I remember the day that America fell to them. I could just make out the fires raging in Washington from my parents’ house in Virginia.
It was a late August day and it was unseasonably cold. I walked down to the lake with our dog.
On the rocky beachfront, we walked alongside the water. I winked at him and he smiled a loose, panting smile at me. I slipped off my boots and the thick wool socks my mother made me wear, and rolled up my pants to just below my knee. Then, I waded out into the dark, icy water.
The water’s horizon edge met a pale sky. A few birds floated silently a million feet way. I traced them with my eyes, watching them dip and rise and figure-eight. To this day, I swear I saw an eagle zoom past them, nosediving towards the surface of the water, and disappear into the lake. But, my only corroborating witness was our dog. And he’s dead now.
As I stood in the cold water transfixed on the aerials of that late summer sky, the world as I knew it was dying. The people, the society, and the country I knew and loved would never be the same again.
Just as my legs were starting to burn with numbness, Tobey, our dog, began to bark at me from the shoreline. I turned around to see what was bothering him, but I saw nothing.
I walked in the forced slow-motion of underwater walkers out of the lake. I picked up my boots and socks and began to put them on, but Tobey darted off with a snarl suggesting I hurry. So, I left my last good pair of boots and socks behind on that beach.
Tobey galloped on and on towards home and I struggled to keep pace. As we ran along the paved bike path threaded through the light woods near town, I saw a few others running in our direction. Then, a few more. More still. A small army of joggers, bikers, sightseers, wanderers, and a boy and his dog. All heading towards, it seemed, my parents’ house. Tobey ran so fast, I didn’t get a chance to find out where the others were headed or why they ran.
My parents’ house stood on a prominent bluff. At that time, it was a little family secret that if you climbed up into our cramped third floor attic and crawled out the window onto the small awning on the roof, you could see Washington, D.C just beyond the top of the old juniper tree in our backyard.
Tobey sprinted up to the house and barked ferociously at the front door. I threw it open expecting to see my parents dead in a pool of blood given Tobey’s urgency and the strange mood in the air that day.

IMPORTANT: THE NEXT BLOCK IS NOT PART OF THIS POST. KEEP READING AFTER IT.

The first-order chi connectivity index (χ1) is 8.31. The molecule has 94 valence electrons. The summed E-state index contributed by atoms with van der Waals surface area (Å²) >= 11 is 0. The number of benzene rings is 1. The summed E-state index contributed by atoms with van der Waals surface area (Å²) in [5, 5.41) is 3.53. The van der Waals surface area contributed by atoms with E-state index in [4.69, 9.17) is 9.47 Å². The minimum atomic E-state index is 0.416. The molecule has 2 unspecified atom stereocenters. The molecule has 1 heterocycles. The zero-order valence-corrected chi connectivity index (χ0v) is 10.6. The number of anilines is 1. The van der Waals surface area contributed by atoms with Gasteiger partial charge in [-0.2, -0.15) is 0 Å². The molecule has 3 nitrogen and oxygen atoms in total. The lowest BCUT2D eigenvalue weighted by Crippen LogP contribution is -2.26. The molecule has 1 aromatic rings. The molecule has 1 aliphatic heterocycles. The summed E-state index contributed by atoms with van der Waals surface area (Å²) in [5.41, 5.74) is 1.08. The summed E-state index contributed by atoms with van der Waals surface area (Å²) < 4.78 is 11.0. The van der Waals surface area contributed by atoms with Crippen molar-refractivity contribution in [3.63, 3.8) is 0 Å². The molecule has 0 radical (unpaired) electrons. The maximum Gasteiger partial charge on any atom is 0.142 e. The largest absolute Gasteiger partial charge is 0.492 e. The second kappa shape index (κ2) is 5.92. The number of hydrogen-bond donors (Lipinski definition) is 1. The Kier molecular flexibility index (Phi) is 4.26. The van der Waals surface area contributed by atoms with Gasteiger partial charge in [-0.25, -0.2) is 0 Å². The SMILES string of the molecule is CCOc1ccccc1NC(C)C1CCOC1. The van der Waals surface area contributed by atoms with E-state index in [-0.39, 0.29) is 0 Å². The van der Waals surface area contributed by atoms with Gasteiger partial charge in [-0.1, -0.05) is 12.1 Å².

Instead, I found the entire house lifeless and abandoned, with papers and personal effects left just as they were. As I searched room by room, Tobey quietly followed me growing more and more dejected as my parents never appeared.
As we entered the living room, I saw the television had been left on though it had been muted. My father, the news junkie, hated commercials and always muted the TV when they came on. I guessed that he must have muted it like that and then something happened to him and my mother. ‘Cause they didn’t bother to turn off the TV or the dining room light.
Tobey sat down solemnly on my father’s favorite seat on the couch. His eyes searched me forlornly. Pleading for a solution.
I turned away from him, unable to bear his sadness and my panic, and approached the dining room table full of papers, as always.
I looked them over. Nothing out of the ordinary: stacks of white papers, policy proposal drafts, raw data charts, financial forecasts. Standard fare for my think tank researcher parents.
But then, I saw it. Beyond the papers, the mugs full of yesterday’s coffee, and the yellow legal pads, a single white sheet of printer paper with neat, tight printing–my father’s handwriting in black ballpoint. It stood out in the space where his laptop usually resided. I picked it up. It stated:
You are a wonderful, intelligent, strong boy. You need to be very brave now. Things are happening beyond your mother’s and my control. The greatest joy of our lives has been watching you grow into the young man you are. They are coming for us soon. And they will come for you too. We have packed your backpack for you. It’s in your room. Get it and go to your Aunt Reina’s. Take Tobey with you. We will try to meet you there. There are no guarantees in this world, my boy. That much is sure. But, no matter what happens out there, please know and remember that we love you with all our hearts and beings.
Mom & Dad
My chest felt tight. Tears burned the back of my eyes. I couldn’t understand what was happening.